[home]
last updated:

February 7, 2020
  

[Brain Image]    

PSY 340 Brain and Behavior

Class 01:  Introduction to Biological Psychology

   


Brain and Behavior

Let's start with behavior
  
Dogs



What behaviors do you expect of dogs because they are living creatures?



What other behaviors do you expect of dogs because they are dogs?



What other behaviors do you expect of humans because they are human?
(= How are dogs and humans different in their behaviors?)










1. All living creatures exist within a complex environment and must cope with that complex environment.
  • Environments include the physical, biological, and social worlds that surround and interact with a creature.

2. All living creatures have fundamental needs to stay alive & reproduce.

3. Each living creature copes with environments using their own kind of body, i.e., the specific features of the body which allow it to live within and interact with the environments (motor system, sensory system, communication system, digestive system, sexual system, etc.)

4. The bodies (including the brain and nervous systems) of each type of creature share many similarities because all creatures share similar challenges

  • How to stay alive: finding food, water, shelter from environmental threats
  • How to reproduce AND guarantee that offspring will themselves be able to thrive
  • How to deal with threats by predators, enemies, or other creatures which may harm

5. BUT, each creature copes with environments (that is, BEHAVES) in ways that are specific and peculiar to that creature and its type of body.

  • Dogs grow summer and winter coats of fur but humans put on clothing
  • Dogs will pant in order to cool down but humans will perspire
  • Dogs can move around on all four legs within a few days of birth but humans take almost a year to walk on two legs
  • Dogs reach sexual maturation within a year but humans reach sexual maturation after only 12 to 14 years
  • Dogs primarily explore the world with their noses but humans primarily explore the world with their eyes and ears
  • Dogs can bark and whimper but humans can engage in complex forms of communication both in language and gesture
  • Dogs cannot build structures or use tools or create artistic works, but humans can do all of these things
  • Dogs learn to cope with the environment by trial-and-error but humans also study and learn via social learning, schooling, and media
  • Dogs and humans are both highly social creatures and, thus, both are quite alert to the signals received from their social worlds
The brains of dogs and human beings share many similarities, but also profound differences because brains are the fundamental means by which each type of multi-cellular living creature successfully interacts with the environment.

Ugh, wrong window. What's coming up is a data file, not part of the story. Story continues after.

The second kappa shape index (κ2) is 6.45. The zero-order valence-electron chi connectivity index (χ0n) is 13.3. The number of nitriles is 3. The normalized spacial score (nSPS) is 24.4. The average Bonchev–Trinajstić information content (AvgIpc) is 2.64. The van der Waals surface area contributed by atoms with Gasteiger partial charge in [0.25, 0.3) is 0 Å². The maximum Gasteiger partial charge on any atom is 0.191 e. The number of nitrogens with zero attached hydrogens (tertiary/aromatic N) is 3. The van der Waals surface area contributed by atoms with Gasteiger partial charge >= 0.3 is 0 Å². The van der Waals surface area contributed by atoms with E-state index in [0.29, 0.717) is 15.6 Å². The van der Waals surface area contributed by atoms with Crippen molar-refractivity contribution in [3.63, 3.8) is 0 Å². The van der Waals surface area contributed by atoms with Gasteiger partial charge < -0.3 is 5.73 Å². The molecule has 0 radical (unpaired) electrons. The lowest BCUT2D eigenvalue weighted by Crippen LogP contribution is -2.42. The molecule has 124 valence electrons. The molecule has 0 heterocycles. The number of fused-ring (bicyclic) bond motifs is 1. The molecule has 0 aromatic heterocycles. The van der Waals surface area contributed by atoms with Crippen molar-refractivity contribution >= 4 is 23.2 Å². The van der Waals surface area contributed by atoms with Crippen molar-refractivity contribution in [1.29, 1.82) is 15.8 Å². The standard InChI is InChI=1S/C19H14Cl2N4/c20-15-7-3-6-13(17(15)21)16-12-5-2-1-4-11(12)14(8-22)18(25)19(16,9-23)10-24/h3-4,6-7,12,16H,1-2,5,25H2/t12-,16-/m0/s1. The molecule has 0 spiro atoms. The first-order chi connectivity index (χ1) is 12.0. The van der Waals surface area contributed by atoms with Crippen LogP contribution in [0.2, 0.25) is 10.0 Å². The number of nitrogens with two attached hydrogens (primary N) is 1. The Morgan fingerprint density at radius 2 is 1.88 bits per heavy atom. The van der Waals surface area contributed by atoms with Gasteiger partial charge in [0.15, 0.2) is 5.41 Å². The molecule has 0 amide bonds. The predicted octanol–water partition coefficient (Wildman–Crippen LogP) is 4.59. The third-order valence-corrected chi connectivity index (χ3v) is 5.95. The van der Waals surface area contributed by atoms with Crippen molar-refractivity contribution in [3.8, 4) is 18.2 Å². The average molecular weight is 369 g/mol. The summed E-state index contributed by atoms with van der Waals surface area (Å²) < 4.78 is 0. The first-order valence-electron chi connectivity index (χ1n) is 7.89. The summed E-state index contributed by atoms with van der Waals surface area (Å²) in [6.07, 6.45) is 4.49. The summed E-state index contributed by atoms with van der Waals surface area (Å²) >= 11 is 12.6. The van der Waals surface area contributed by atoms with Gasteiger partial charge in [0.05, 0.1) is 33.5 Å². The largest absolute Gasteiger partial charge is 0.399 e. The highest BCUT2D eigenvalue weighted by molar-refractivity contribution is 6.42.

We have no access to the environment directly except through the information our brains receive from the rest of the body.
  • We have brains in order to cope with the world.
  • For humans, the world is not only physical but highly social
  • Behaviors are the actions that the brain takes in order to cope.
Fundamentally, this course studies the ways in which the brain allows us to cope with the world by generating and modifying all the behaviors that we humans engage in on a daily basis.



What do you know about the brain and behavior already?


      In light of how you answered the questionnaire, look over those answers that you got wrong.
  • Why might you have gotten a question wrong? 
  • Some issues in the study of brain and behavior are complex and require special knowledge
  • But, there are also many beliefs that biological psychologists call "neuromyths." This term refers to commonly-held false beliefs about how the brain and the mind work.


What kinds of questions or challenges have I faced in practice that relate to biological psychology?

1. School/Clinical Psychologist

  • Student services needed after brain injury (neuropsychology)
  • Health care & mental states
    • Hypertension & treatment by medication
    • Depression
    • How are they related?  
  • Adolescent development: sexual orientation 
  • Attention deficit disorder
  • Language skills
  • Anxiety & phobias

2. Priest/Counselor

  • How do I deal with a family member who is showing mental deterioration? (Alzheimer's disease) 
  • Addictions: gambling, drinking, marijuana, cocaine, tobacco, caffeine
  • Intellectual disabilities
  • Psychosis (schizophrenia), bipolar disorder, anxiety disorders 
  • The effects of strokes

3. WHAT ABOUT YOU?

  • What kinds of questions or concerns do you have? Do you have any experience of brain-behavior issues in family members or friends?
  • Click on the link below and answer the question that I have posted at MentiMeter for the class to respond:
  • https://www.menti.com/25hkvetgru



Practical Issues

1. Course Website: accessed via <http://web.lemoyne.edu/~hevern/>. Has links to everything in the  course.   

2. Canvas.lemoyne.edu will contain discussion areas, tests, and access to documents in the course.

2. Textbook

3. Syllabus

  • 4 tests, no quizzes
  • 5 absence limit: penalized if more
  • 1 book review may be used to substitute for one bad test
  • Attendance = C+; a higher participation grade requires that you respond to questions, raise objections, cite examples, etc. in the Discussion area on Canvas.

4. Course Schedule

5. Notes

A. Lecture Notes You should print out the lecture notes (the outlines are what will be put on your computer screen).

B. Vocabulary & Concept Lists - Will be distributed after chapters to help prepare for tests

C. 3-Ring Notebook - Very very strongly suggested. There will be about 260 pages of notes in this course.

 


This page was first posted January 18, 2005.